Affordable Housing, Community Development, Reports and Publications, State News

Sometimes, Top In the Nation Isn’t A Good Thing

 

Betsy Crum, Executive Director, Connecticut Housing Coalition

Usually it’s good to be in the top tier.  During March Madness, we’re hoping our beloved Huskies will finish on top – Sweet Sixteen, Elite Eight, and the Final Four.

But with a 2014 “housing wage” of $23.02 an hour, Connecticut has the dubious honor of being near the top when it comes to least affordable states in America.  “Housing wage” is defined as the amount a household must earn hourly to afford a typical two-bedroom apartment.  In Connecticut, a family must earn $47,890 annually, or $23.02 an hour for a 40-hour work week, to afford the statewide fair market rent of $1,197 per month for a two-bedroom apartment. 

Out of Reach 2014, the annual national report issued on March 24, 2014 by the Connecticut Housing Coalition in coordination with the National Low Income Housing Coalition, ranks Connecticut as one of the most expensive states in the nation.   And that’s not all:  Danbury, where you would need to earn $30.31 an hour to afford the two-bedroom fair market apartment rent of $1,576, is the eighth most expensive market in the country, beating out Boston and New York City.  The Stamford/Norwalk metro area is right behind in the ninth spot.  If you want to move to rural Connecticut, you will still pay a premium rent – our non-metro areas are the sixth most expensive in the United States.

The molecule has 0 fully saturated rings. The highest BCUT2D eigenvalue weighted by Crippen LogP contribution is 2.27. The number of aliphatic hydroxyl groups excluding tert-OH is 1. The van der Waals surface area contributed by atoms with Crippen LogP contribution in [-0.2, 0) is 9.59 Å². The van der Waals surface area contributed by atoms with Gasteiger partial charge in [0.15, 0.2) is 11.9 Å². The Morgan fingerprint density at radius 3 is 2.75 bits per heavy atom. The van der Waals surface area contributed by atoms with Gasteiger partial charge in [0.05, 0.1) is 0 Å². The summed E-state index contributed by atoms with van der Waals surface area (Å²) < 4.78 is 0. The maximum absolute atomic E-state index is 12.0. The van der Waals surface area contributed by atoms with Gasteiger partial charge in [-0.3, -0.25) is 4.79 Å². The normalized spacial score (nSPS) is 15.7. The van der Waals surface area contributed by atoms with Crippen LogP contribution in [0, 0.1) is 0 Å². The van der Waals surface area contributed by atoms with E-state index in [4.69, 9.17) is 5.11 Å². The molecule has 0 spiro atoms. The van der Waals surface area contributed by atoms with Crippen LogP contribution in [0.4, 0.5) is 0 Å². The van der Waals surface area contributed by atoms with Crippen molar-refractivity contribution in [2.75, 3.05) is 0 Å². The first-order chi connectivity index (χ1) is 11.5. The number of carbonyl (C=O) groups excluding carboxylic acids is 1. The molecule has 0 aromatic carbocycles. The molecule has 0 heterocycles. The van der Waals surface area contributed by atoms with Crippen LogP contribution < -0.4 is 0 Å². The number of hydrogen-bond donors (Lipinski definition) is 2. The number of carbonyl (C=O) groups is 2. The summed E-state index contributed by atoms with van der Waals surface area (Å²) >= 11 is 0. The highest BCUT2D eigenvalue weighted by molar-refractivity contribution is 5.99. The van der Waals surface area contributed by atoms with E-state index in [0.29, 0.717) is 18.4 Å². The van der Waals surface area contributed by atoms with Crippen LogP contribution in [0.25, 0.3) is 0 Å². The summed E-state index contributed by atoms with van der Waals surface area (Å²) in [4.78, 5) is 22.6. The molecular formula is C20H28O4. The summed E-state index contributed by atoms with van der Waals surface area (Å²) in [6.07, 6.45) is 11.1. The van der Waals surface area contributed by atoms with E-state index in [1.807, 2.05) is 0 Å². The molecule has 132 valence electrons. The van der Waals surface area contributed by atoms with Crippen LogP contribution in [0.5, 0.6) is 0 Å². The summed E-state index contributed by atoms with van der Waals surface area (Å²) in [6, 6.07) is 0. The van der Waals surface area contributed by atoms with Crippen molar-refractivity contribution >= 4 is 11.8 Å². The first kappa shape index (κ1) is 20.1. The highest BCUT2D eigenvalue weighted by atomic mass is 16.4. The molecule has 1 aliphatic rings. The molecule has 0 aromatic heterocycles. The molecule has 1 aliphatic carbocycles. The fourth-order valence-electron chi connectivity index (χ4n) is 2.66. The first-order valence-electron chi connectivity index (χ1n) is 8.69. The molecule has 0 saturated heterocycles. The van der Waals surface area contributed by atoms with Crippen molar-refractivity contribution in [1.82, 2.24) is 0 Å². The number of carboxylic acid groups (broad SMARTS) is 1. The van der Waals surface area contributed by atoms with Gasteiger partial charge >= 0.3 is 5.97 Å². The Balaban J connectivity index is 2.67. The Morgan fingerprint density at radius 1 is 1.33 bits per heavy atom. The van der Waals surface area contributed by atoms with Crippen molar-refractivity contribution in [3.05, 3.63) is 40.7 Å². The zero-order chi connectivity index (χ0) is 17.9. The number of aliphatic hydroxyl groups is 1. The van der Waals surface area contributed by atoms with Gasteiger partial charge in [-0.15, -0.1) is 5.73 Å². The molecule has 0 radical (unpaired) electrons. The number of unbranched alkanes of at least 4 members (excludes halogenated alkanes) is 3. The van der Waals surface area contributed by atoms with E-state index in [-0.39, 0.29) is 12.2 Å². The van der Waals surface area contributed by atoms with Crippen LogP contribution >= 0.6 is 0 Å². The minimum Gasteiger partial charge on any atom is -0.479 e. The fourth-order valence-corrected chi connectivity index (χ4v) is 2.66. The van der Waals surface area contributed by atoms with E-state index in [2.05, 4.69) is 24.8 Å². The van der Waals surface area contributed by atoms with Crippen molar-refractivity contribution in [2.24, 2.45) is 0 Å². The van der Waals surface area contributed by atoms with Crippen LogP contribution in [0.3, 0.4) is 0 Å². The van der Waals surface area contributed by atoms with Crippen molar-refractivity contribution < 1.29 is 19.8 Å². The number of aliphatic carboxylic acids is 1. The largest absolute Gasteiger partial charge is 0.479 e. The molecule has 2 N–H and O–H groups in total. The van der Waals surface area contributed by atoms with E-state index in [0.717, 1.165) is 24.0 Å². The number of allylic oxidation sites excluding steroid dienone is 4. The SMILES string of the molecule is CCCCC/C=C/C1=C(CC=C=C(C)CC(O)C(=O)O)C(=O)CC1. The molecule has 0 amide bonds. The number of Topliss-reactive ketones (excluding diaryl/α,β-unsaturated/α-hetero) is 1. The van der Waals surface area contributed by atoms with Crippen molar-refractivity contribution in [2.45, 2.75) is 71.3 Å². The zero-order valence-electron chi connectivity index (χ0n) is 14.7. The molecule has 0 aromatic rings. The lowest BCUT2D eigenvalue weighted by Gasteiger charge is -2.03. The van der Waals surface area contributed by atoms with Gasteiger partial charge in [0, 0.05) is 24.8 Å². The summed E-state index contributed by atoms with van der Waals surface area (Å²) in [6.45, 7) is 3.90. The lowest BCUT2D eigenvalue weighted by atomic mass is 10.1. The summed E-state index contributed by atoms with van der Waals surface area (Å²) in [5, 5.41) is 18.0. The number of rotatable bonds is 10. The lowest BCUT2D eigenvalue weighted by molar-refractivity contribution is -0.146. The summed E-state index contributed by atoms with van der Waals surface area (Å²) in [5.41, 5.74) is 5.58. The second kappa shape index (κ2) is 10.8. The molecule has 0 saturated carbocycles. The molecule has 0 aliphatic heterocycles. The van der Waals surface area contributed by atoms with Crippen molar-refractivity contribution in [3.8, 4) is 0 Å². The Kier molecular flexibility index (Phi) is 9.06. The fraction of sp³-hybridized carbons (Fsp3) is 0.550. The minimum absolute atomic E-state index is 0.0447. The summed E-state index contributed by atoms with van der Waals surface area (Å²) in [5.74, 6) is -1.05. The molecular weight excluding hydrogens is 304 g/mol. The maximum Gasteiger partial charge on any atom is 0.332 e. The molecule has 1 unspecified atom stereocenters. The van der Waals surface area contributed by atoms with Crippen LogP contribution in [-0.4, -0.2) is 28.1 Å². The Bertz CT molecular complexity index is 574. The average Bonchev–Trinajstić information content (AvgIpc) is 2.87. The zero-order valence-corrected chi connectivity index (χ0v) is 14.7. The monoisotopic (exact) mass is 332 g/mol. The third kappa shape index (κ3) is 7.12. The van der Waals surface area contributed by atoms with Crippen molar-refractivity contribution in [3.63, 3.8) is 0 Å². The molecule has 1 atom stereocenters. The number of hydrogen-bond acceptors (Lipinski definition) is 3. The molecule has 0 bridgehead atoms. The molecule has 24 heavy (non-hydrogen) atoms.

According to data from the American Community Survey (from the U.S. Census), we know that we have a shortage of about 90,000 units of affordable housing in Connecticut.  Increasing the minimum wage to $10.10 hourly would make a big difference, but would not solve the problem.  We need more affordable housing, period.  And we need it in every city and town in Connecticut.  Housing is the number one reason why people call Infoline/2-1-1.  Many of the state’s stable, full-time jobs are not enough to afford an apartment. Housing is a main reason many employers give for leaving the area.  Housing conditions directly affect health outcomes and educational achievement.  All of our best ideas to address the social, educational and economic issues of families and children are at risk if basic housing needs are not met.

Governor Malloy has made a substantial investment in affordable housing.  The new National Housing Trust Fund has great promise to restore our national commitment to housing.  Local efforts like Housing Connections, HOMEConnecticut and the Affordable Land Use Appeals process also show great potential to help every municipality contribute to the solution.  But we need to make sure that what is built is affordable to the families that need it most – people making minimum wage, single parents families, seniors, people with disabilities. 

These folks are on our “team;” they are the people who make up the heart and soul of our communities and our economy – and we need to make sure they have the housing they need and the incomes to support it.  Go Connecticut! Go Huskies!  

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